The good news is the pollen that's irritating sinuses and eyes around South Carolina should be gone by the end of the month.
The bad news is there's still nearly four weeks left in April.
From the mountains to the coast, South Carolina has been suffering under a cloud of yellowish-green dust that hangs over highways, cakes on cars, pools in puddles and generally makes life miserable.
If you're suffering, you're not alone. Medical University of South Carolina allergist Sonia Bains said pollens from trees and grasses affect at least 20 percent of adults, with the percentages running even higher among children.
The worst case Bains has seen this season involved a woman with asthma who had to be hospitalized because her reaction was so negative.
The common pollen most widely seen comes from the male flowers of pine trees, which during the spring release their reproductive sperm cells en masse. Since insects and birds don't contribute to that pollination, Mother Nature relies on gusts of wind to spread the dust as far as possible. That's why the clouds are so thick.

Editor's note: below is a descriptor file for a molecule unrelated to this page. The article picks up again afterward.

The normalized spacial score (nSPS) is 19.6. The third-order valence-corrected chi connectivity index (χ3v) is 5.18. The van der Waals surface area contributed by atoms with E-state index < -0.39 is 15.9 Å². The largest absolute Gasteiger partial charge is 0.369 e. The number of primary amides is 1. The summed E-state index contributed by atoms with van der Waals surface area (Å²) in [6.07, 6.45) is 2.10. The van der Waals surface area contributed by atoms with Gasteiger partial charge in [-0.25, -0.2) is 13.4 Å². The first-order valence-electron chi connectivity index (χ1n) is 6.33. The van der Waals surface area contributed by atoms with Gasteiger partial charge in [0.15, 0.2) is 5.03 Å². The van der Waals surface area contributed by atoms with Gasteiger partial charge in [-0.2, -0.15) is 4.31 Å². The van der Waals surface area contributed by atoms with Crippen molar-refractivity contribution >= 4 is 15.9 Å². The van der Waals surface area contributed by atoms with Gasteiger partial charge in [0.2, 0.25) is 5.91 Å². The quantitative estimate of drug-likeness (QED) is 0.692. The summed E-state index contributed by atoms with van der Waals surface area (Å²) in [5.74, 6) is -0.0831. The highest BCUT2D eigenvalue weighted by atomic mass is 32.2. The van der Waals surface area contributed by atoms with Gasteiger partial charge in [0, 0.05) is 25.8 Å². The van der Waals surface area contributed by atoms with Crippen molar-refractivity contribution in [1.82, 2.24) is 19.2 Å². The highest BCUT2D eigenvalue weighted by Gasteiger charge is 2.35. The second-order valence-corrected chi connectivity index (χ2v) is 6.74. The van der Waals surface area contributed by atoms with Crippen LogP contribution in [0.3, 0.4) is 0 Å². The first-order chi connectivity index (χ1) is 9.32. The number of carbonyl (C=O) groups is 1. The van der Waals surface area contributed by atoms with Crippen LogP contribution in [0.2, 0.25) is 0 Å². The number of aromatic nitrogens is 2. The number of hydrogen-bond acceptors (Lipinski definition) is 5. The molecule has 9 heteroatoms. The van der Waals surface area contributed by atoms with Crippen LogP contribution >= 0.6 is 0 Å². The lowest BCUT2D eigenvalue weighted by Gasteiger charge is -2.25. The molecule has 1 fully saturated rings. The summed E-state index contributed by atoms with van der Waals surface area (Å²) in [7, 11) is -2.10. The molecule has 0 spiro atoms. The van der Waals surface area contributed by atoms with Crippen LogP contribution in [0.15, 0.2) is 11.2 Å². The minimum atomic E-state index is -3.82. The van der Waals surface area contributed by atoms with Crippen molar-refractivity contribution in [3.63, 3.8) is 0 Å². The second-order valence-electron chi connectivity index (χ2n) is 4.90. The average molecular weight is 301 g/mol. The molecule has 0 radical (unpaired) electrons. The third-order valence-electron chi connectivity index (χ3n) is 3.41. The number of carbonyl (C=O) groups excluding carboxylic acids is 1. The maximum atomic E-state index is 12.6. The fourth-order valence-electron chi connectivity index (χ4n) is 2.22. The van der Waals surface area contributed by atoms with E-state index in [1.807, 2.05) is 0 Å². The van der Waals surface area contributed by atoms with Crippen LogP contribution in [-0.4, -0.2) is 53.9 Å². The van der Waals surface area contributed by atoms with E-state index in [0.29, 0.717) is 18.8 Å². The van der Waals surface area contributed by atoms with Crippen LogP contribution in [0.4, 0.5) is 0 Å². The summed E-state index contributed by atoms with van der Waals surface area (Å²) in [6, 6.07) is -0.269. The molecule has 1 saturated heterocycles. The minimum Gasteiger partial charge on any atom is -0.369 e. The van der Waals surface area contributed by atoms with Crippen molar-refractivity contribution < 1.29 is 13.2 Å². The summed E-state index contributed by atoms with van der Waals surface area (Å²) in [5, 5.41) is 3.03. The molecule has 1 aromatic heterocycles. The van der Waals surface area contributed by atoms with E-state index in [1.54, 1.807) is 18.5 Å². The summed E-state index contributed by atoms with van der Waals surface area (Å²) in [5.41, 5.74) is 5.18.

Pine pollen also may not be the biggest culprit behind the worst allergic reactions. Forestry officials say pine granules are much larger than what's seen in other tree species known to annoy the eyes and nose and trigger allergic responses, such as oak.
Bains said that even as the season wanes, those suffering from tree allergies have a sensitivity that remains high. The result is that it "takes less pollen to cause the same intensity of symptoms," she said.
Scott Hawkins, public information director for the state Forestry Commission, said that while the discomfort is widespread, pine pollen has a plus side. It represents the "color of money," he said, since forestry and timber-related businesses mean a $17.45 billion impact on the state's economy.
While the pollen problem will eventually subside, there's still more uncomfortable times ahead for anyone living in the Lowcountry; mosquito season is just around the corner.